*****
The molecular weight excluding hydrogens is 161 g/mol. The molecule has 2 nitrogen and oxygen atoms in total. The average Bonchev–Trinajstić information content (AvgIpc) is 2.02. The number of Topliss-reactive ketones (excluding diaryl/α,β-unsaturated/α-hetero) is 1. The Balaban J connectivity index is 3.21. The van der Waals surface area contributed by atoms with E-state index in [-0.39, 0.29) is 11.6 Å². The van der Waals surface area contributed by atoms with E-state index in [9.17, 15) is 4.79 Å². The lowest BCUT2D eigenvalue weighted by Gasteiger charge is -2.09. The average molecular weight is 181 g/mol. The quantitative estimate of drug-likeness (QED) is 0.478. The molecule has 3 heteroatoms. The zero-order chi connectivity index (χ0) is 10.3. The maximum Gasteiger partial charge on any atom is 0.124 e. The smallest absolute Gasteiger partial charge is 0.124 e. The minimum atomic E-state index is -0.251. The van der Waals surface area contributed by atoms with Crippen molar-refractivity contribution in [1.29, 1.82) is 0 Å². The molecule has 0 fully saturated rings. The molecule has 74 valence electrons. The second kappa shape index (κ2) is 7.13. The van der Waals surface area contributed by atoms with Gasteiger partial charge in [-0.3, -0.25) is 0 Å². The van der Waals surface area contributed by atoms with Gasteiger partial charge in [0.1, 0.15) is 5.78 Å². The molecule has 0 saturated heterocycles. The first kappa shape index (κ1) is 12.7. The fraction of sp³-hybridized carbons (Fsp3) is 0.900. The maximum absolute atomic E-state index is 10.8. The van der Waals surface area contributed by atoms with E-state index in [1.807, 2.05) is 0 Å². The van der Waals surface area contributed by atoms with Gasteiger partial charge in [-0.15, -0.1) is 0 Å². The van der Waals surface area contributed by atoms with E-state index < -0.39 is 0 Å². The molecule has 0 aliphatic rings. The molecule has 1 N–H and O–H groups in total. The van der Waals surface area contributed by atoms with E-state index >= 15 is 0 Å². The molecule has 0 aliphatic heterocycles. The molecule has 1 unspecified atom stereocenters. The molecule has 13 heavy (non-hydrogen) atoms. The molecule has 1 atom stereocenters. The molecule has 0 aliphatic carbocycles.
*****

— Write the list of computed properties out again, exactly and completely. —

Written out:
The molecular weight excluding hydrogens is 161 g/mol. The molecule has 2 nitrogen and oxygen atoms in total. The average Bonchev–Trinajstić information content (AvgIpc) is 2.02. The number of Topliss-reactive ketones (excluding diaryl/α,β-unsaturated/α-hetero) is 1. The Balaban J connectivity index is 3.21. The van der Waals surface area contributed by atoms with E-state index in [-0.39, 0.29) is 11.6 Å². The van der Waals surface area contributed by atoms with E-state index in [9.17, 15) is 4.79 Å². The lowest BCUT2D eigenvalue weighted by Gasteiger charge is -2.09. The average molecular weight is 181 g/mol. The quantitative estimate of drug-likeness (QED) is 0.478. The molecule has 3 heteroatoms. The zero-order chi connectivity index (χ0) is 10.3. The maximum Gasteiger partial charge on any atom is 0.124 e. The smallest absolute Gasteiger partial charge is 0.124 e. The minimum atomic E-state index is -0.251. The van der Waals surface area contributed by atoms with Crippen molar-refractivity contribution in [1.29, 1.82) is 0 Å². The molecule has 0 fully saturated rings. The molecule has 74 valence electrons. The second kappa shape index (κ2) is 7.13. The van der Waals surface area contributed by atoms with Gasteiger partial charge in [-0.3, -0.25) is 0 Å². The van der Waals surface area contributed by atoms with Gasteiger partial charge in [0.1, 0.15) is 5.78 Å². The molecule has 0 saturated heterocycles. The first kappa shape index (κ1) is 12.7. The fraction of sp³-hybridized carbons (Fsp3) is 0.900. The maximum absolute atomic E-state index is 10.8. The van der Waals surface area contributed by atoms with E-state index in [1.807, 2.05) is 0 Å². The van der Waals surface area contributed by atoms with Gasteiger partial charge in [-0.15, -0.1) is 0 Å². The van der Waals surface area contributed by atoms with E-state index < -0.39 is 0 Å². The molecule has 0 aliphatic rings. The molecule has 1 N–H and O–H groups in total. The van der Waals surface area contributed by atoms with E-state index >= 15 is 0 Å². The molecule has 0 aliphatic heterocycles. The molecule has 1 unspecified atom stereocenters. The molecule has 13 heavy (non-hydrogen) atoms. The molecule has 1 atom stereocenters. The molecule has 0 aliphatic carbocycles.